No matter what type of dispute you are in, experts are important and routinely used to help a party prove a component of their case, whether it be liability or damages. This is true for insurance coverage disputes. However, there needs to be careful consideration of the expert you want to utilize to not only make sure their opinions will withstand any Daubert challenge, but to ensure they are qualified to even render the opinion.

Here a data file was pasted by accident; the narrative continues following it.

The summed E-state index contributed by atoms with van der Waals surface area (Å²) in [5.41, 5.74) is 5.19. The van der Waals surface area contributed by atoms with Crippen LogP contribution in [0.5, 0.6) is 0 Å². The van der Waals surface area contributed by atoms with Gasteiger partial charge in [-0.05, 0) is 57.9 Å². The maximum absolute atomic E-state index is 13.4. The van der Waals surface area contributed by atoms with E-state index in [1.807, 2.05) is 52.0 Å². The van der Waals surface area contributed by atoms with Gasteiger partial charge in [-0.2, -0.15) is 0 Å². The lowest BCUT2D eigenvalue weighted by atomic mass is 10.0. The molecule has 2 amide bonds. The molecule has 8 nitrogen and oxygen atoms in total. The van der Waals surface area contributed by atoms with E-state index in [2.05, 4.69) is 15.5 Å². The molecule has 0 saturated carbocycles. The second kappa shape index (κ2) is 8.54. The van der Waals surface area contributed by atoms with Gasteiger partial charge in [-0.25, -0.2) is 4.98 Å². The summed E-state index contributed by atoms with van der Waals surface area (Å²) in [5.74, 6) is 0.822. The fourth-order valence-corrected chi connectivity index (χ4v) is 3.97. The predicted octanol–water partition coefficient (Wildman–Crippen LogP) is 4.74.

In State Farm Mutual Automobile Ins. Co. v. Long, 41 Fla. L. Weekly D995a (Fla. 5th DCA 2016), an uninsured motorist coverage case, the insured utilized a physician’s assistant to testify regarding the insured’s future medical care and costs (a component of damages). The problem, however, was that a physician assistant is not a medical doctor or surgeon and was not competent to render opinions on these issues. “To qualify as an expert, the [expert] witness must have the requisite knowledge, skill, experience, training, or education on the subject about which the witness is called to testify.” Long, supra, citing Fla. Stat. s. 90.702. Here, while the physician’s assistant was qualified to testify regarding the treatment and care provided to the insured, he was not qualified to opine about future medical care / surgery and, thus, the costs, because he was not a medical doctor responsible for making such decisions.
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